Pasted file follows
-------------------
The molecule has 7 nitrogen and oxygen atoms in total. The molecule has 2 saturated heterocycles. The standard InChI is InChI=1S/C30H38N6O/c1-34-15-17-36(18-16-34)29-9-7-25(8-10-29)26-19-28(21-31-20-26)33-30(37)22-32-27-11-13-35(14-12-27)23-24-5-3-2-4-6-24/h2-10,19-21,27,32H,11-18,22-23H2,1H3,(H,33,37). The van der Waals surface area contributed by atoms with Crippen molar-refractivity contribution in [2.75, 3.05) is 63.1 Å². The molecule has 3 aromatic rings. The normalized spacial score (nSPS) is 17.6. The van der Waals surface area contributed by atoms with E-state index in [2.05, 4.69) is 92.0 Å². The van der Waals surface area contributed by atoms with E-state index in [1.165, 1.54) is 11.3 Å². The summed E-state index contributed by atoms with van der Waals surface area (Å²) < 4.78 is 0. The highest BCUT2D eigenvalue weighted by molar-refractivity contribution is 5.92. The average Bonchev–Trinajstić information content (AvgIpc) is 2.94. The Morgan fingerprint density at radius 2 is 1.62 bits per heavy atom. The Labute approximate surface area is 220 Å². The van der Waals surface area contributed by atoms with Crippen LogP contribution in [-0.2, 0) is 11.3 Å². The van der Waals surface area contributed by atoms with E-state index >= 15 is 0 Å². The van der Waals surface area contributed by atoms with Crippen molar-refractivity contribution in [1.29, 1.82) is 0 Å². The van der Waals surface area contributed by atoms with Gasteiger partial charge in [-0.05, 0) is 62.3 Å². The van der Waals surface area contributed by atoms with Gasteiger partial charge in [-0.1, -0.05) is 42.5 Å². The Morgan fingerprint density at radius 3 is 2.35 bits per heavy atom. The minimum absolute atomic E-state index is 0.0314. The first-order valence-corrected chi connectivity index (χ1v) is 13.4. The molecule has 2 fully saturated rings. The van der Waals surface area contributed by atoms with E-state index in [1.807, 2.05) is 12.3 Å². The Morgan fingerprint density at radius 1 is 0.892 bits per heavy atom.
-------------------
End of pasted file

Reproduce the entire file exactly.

The molecule has 7 nitrogen and oxygen atoms in total. The molecule has 2 saturated heterocycles. The standard InChI is InChI=1S/C30H38N6O/c1-34-15-17-36(18-16-34)29-9-7-25(8-10-29)26-19-28(21-31-20-26)33-30(37)22-32-27-11-13-35(14-12-27)23-24-5-3-2-4-6-24/h2-10,19-21,27,32H,11-18,22-23H2,1H3,(H,33,37). The van der Waals surface area contributed by atoms with Crippen molar-refractivity contribution in [2.75, 3.05) is 63.1 Å². The molecule has 3 aromatic rings. The normalized spacial score (nSPS) is 17.6. The van der Waals surface area contributed by atoms with E-state index in [2.05, 4.69) is 92.0 Å². The van der Waals surface area contributed by atoms with E-state index in [1.165, 1.54) is 11.3 Å². The summed E-state index contributed by atoms with van der Waals surface area (Å²) < 4.78 is 0. The highest BCUT2D eigenvalue weighted by molar-refractivity contribution is 5.92. The average Bonchev–Trinajstić information content (AvgIpc) is 2.94. The Morgan fingerprint density at radius 2 is 1.62 bits per heavy atom. The Labute approximate surface area is 220 Å². The van der Waals surface area contributed by atoms with Crippen LogP contribution in [-0.2, 0) is 11.3 Å². The van der Waals surface area contributed by atoms with E-state index >= 15 is 0 Å². The van der Waals surface area contributed by atoms with Crippen molar-refractivity contribution in [1.29, 1.82) is 0 Å². The van der Waals surface area contributed by atoms with Gasteiger partial charge in [-0.05, 0) is 62.3 Å². The van der Waals surface area contributed by atoms with Gasteiger partial charge in [-0.1, -0.05) is 42.5 Å². The Morgan fingerprint density at radius 3 is 2.35 bits per heavy atom. The minimum absolute atomic E-state index is 0.0314. The first-order valence-corrected chi connectivity index (χ1v) is 13.4. The molecule has 2 fully saturated rings. The van der Waals surface area contributed by atoms with E-state index in [1.807, 2.05) is 12.3 Å². The Morgan fingerprint density at radius 1 is 0.892 bits per heavy atom.